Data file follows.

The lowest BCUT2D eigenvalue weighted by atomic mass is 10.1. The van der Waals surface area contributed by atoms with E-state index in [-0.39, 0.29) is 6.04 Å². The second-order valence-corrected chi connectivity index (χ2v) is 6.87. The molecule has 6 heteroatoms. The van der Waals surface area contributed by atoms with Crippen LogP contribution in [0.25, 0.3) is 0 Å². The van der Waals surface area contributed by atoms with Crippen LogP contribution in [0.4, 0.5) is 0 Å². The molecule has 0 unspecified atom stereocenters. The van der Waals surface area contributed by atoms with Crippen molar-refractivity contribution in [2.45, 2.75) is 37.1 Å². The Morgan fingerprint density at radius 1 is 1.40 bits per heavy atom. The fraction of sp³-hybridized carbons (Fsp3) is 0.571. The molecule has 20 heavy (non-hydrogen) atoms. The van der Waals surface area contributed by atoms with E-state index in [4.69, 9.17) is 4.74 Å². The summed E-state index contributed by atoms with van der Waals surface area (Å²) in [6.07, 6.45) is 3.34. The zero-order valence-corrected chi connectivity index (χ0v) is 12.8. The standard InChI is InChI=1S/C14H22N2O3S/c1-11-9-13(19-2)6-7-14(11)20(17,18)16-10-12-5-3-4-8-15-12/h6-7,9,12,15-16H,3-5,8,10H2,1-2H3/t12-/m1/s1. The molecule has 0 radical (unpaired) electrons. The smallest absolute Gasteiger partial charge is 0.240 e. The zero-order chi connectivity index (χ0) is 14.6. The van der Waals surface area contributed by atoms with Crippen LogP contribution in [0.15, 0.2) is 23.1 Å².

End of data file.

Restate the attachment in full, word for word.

The lowest BCUT2D eigenvalue weighted by atomic mass is 10.1. The van der Waals surface area contributed by atoms with E-state index in [-0.39, 0.29) is 6.04 Å². The second-order valence-corrected chi connectivity index (χ2v) is 6.87. The molecule has 6 heteroatoms. The van der Waals surface area contributed by atoms with Crippen LogP contribution in [0.25, 0.3) is 0 Å². The van der Waals surface area contributed by atoms with Crippen LogP contribution in [0.4, 0.5) is 0 Å². The molecule has 0 unspecified atom stereocenters. The van der Waals surface area contributed by atoms with Crippen molar-refractivity contribution in [2.45, 2.75) is 37.1 Å². The Morgan fingerprint density at radius 1 is 1.40 bits per heavy atom. The fraction of sp³-hybridized carbons (Fsp3) is 0.571. The molecule has 20 heavy (non-hydrogen) atoms. The van der Waals surface area contributed by atoms with E-state index in [4.69, 9.17) is 4.74 Å². The summed E-state index contributed by atoms with van der Waals surface area (Å²) in [6.07, 6.45) is 3.34. The zero-order valence-corrected chi connectivity index (χ0v) is 12.8. The standard InChI is InChI=1S/C14H22N2O3S/c1-11-9-13(19-2)6-7-14(11)20(17,18)16-10-12-5-3-4-8-15-12/h6-7,9,12,15-16H,3-5,8,10H2,1-2H3/t12-/m1/s1. The molecule has 0 radical (unpaired) electrons. The smallest absolute Gasteiger partial charge is 0.240 e. The zero-order chi connectivity index (χ0) is 14.6. The van der Waals surface area contributed by atoms with Crippen LogP contribution in [0.15, 0.2) is 23.1 Å².